A recent New Hampshire Supreme Court decision did not settle the eminent domain issue regarding Eversource Energy’s (NYSE:ES) Northern Pass transmission project, “but asks us all to wait until the” state Department of Transportation (DOT) acts, the Society for the Protection of New Hampshire Forests (Forest Society) said on Jan. 31.
In a separate Jan. 31 statement, Northern Pass Transmission LLC said that the court “has ruled that the proposal by Northern Pass to use public highways for underground installation of electric transmission lines is clearly allowed under state law.”
The court decision, Northern Pass Transmission said, upholds a previous court ruling.
The Forest Society noted in its statement that it originally filed suit against Northern Pass in Coos County (N.H.) Superior Court in November 2015, citing the Northern Pass application to the state Site Evaluation Committee (SEC) as an improper attempt to make use of lands that the Forest Society owns.
2016 Superior Court decision
As TransmissionHub reported, the Forest Society last May said that it is disappointed by the Superior Court decision in the case in which the group sought to prevent Northern Pass Transmission from conducting activities for the proposed Northern Pass Project on certain land without first obtaining the group’s permission.
As noted in that court decision, Northern Pass and its co-applicant Public Service Company of New Hampshire (PSNH) in October 2015 submitted to the SEC their joint application for a certificate of site and facility to build a new high voltage transmission line and related facilities in New Hampshire – the Northern Pass Project.
The new line, which would extend about 192 miles from the Canadian border through New Hampshire to southern New England, is comprised of a single circuit 320-kV high voltage direct current (HVDC) transmission line linked to a 345-kV alternating current (AC) transmission line via an HVDC/AC converter terminal located in Franklin, N.H., the court said.
In conjunction with the application, Northern Pass and PSNH also submitted a petition to the DOT seeking permission to install the line and related facilities across, over and under certain state highways.
The Forest Society owns land – the Washburn Family Forest – on both sides of a section of Route 3 in Clarksville, N.H. The Superior Court also noted that as part of the project, Northern Pass is seeking the necessary permission, licenses and permits from the DOT to bury a portion of the line about 50 feet to 70 feet below the section of Route 3 that runs through the Forest Society’s property.
Northern Pass has not asked the Forest Society for, and the Forest Society has not granted to Northern Pass, permission to install, use or maintain the proposed line through the Washburn Family Forest, contending that the Forest Society’s permission is not required because the DOT has exclusive power to authorize Northern Pass’ proposed use of the public ROW, the Superior Court said.
Recent Supreme Court decision
The Supreme Court, in its decision, said that because the DOT has not yet acted upon any license application, whether its potential approval of a license might result in inverse condemnation is too speculative a question to be fit for judicial determination. The decision not to address whether a future licensing determination might result in inverse condemnation does not result in hardship, the court said.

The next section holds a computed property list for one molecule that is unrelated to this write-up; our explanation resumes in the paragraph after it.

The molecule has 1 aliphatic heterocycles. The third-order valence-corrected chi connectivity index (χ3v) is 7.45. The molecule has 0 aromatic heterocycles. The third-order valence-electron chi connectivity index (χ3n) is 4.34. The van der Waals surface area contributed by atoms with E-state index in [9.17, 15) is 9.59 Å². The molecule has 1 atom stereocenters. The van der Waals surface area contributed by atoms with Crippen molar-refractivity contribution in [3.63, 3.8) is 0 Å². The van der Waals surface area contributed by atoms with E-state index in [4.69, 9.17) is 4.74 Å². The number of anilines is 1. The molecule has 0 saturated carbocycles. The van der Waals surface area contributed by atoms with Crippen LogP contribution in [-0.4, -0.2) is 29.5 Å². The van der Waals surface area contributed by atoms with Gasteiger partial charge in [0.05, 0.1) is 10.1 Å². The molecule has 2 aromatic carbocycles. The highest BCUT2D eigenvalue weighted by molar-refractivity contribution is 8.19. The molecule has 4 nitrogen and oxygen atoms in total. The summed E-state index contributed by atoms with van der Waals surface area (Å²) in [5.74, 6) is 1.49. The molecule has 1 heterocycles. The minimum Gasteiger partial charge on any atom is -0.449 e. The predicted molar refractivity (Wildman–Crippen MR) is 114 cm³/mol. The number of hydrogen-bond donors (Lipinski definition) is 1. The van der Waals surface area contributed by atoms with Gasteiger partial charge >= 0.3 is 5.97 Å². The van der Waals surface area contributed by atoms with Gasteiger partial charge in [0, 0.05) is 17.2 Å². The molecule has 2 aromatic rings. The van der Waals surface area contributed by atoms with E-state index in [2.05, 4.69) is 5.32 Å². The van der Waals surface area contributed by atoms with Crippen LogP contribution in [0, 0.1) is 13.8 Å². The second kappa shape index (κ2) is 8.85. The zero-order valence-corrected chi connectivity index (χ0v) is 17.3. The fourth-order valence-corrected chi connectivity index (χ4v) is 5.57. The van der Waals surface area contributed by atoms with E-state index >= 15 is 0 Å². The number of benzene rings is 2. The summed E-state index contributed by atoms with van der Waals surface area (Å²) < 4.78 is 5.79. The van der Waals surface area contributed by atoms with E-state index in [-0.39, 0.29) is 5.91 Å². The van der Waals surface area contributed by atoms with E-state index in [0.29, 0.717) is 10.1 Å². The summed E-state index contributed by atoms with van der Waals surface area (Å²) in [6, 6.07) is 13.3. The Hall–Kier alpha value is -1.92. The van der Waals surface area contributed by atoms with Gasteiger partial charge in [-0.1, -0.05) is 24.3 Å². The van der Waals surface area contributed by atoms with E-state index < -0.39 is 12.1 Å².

“Under the circumstances, we conclude that the trial court did not err by declining to address the constitutionality of a future licensing decision by the DOT,” the court said. “We, likewise, decline to address whether any future license granted by the DOT might result in inverse condemnation.”
Among other things, the court said that it concludes that use of the Route 3 right of way (ROW) for the installation of an underground high voltage direct current electrical transmission line, with associated facilities, falls squarely within the scope of the public highway easement as a matter of law, and that such use is within the exclusive jurisdiction of the DOT to regulate.
In its Jan. 31 statement, the Forest Society said that the Supreme Court’s decision “is unfortunate in that it puts off until later a private property rights issue of extraordinary importance to New Hampshire landowners. In short, the Court punted.”
The Forest Society said that it will be ready when the DOT acts, adding, “As a result, Northern Pass can likely count on additional delays if they continue to pursue their current proposal.”
Referencing the SEC process for the project, the Forest Society said that it “is more confident than ever that we and other intervenors will make it abundantly clear that Northern Pass as currently proposed, with 132 miles of overhead transmission line, will not meet the required standards.”
The Forest Society claimed, “The unreasonable adverse impacts are too great, the purported benefits of the project too transparently a mirage.”
Northern Pass Transmission said in its statement that while the Forest Society has frequently demanded that the project be buried, in this case, had filed the lawsuit to prevent the project’s burial. The Forest Society, the company claimed, has continued to raise the false notion that the use of eminent domain is possible for Northern Pass, when state law prevents it, and the project does not require its use.
Northern Pass also said that it anticipates a final SEC decision later this year, adding that the DOT participates in the state permitting process, and a representative from the agency sits on the SEC.
Northern Pass noted that it proposes to bury 60 miles of the transmission line along public roadways, including a 52-mile stretch that eliminates visual impacts in the White Mountain National Forest, the Appalachian Trail, and the Franconia Notch area.
The company further noted that the federal permitting process continues and includes a full review by the U.S. Department of Energy.